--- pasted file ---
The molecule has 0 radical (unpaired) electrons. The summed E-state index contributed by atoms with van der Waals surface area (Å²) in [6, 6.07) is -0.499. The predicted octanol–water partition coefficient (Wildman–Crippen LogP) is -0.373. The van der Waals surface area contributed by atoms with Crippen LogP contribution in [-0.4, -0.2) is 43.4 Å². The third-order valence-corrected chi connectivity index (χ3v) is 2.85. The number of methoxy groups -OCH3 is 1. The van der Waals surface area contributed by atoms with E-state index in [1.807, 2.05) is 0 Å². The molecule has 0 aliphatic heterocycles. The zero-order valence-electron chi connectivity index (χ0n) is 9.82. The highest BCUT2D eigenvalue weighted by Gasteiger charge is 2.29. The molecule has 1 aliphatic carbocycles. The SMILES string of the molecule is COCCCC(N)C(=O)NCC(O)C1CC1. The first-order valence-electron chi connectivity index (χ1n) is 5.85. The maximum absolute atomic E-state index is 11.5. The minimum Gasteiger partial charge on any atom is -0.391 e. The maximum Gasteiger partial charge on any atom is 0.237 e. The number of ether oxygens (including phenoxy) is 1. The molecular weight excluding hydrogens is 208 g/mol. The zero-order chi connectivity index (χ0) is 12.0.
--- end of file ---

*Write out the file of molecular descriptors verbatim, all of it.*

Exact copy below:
The molecule has 0 radical (unpaired) electrons. The summed E-state index contributed by atoms with van der Waals surface area (Å²) in [6, 6.07) is -0.499. The predicted octanol–water partition coefficient (Wildman–Crippen LogP) is -0.373. The van der Waals surface area contributed by atoms with Crippen LogP contribution in [-0.4, -0.2) is 43.4 Å². The third-order valence-corrected chi connectivity index (χ3v) is 2.85. The number of methoxy groups -OCH3 is 1. The van der Waals surface area contributed by atoms with E-state index in [1.807, 2.05) is 0 Å². The molecule has 0 aliphatic heterocycles. The zero-order valence-electron chi connectivity index (χ0n) is 9.82. The highest BCUT2D eigenvalue weighted by Gasteiger charge is 2.29. The molecule has 1 aliphatic carbocycles. The SMILES string of the molecule is COCCCC(N)C(=O)NCC(O)C1CC1. The first-order valence-electron chi connectivity index (χ1n) is 5.85. The maximum absolute atomic E-state index is 11.5. The minimum Gasteiger partial charge on any atom is -0.391 e. The maximum Gasteiger partial charge on any atom is 0.237 e. The number of ether oxygens (including phenoxy) is 1. The molecular weight excluding hydrogens is 208 g/mol. The zero-order chi connectivity index (χ0) is 12.0.